The Federal Acquisition Regulation Council recently released a proposed rule to implement the requirements of the Maximizing Use of American-Made Goods, Products, and Materials Executive Order, which was signed by President Trump on July 15, 2019. As discussed below, the proposed rule contains important amendments regarding domestic component thresholds and domestic pricing preferences, as well as reintroduces the domestic content test for commercially available off-the-shelf (COTS) items as it relates to certain steel and iron products.
Domestic Content Cost Threshold Changes
First, the proposed rule increases the “domestic content requirement for iron and steel end products” from 50% to 95%, meaning that at least 95% of the content (determined by the cost of the components) for end products or construction materials that consist wholly or predominantly of iron or steel (or a combination of both) must be mined, produced, or manufactured in the United States.
Next, for everything else, the proposed rule increases the domestic content requirement from 50% to 55% percent “of the cost of all components.”
Domestic Pricing Preference Changes
The proposed rule additionally expands pricing preferences for domestic end products and construction materials as follows:
- Increases the current 6% price preference that large businesses receive to 20%;
- Increases the current 12% price preference that small businesses receive to 30%.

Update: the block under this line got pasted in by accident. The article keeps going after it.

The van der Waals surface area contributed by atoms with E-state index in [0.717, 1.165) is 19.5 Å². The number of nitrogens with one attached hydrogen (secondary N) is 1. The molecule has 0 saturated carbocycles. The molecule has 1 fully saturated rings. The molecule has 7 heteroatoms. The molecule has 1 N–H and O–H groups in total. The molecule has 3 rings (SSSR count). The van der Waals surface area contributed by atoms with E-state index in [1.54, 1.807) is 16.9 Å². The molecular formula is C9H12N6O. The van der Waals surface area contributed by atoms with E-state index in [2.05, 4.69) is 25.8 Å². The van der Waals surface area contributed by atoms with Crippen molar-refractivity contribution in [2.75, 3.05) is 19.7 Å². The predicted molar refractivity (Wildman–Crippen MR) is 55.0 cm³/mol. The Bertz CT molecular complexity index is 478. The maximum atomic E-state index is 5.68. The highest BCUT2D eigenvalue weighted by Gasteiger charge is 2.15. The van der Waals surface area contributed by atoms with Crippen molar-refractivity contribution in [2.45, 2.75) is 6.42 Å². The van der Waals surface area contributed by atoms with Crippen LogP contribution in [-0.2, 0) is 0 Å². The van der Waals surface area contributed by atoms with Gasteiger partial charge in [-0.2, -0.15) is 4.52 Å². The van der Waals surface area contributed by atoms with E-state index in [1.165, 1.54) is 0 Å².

The proposed rule does not, however, impact the 50% price preference that both large and small businesses receive for using domestic end products on Department of Defense procurements.
Revival of Domestic Content Test for Certain COTS
Notably, the proposal rule “partially restore[s] the domestic content test for COTS items as it pertains to iron and steel products.” In particular, the proposed rule states that the “bulk of iron and steel products acquired by the Government are primarily COTS items, used as construction material,” and thus a “[r]oll-back” of the 2009 waiver of the domestic content test for COTS items is “necessary to give full effect” to the 2019 Executive Order’s requirement “that domestic iron and steel products shall not contain more than 5 percent foreign iron and steel.”
The proposed rule does, however, continue to waive the domestic content test for iron and steel “fasteners,” which is defined as “a hardware device that mechanically joins or affixes two or more objects” and includes “nuts, bolts, pins, rivets, nails, clips, and screws.”
The FAR Council invites interested parties to submit written comments on the proposed rule by November 13, 2020. A final rule presumably will be issued by the FAR Council in the ensuing months.
Bradley will continue to monitor this noteworthy development. If you have any questions about the new proposed rule or any related issues, please feel free to contact Aron Beezley.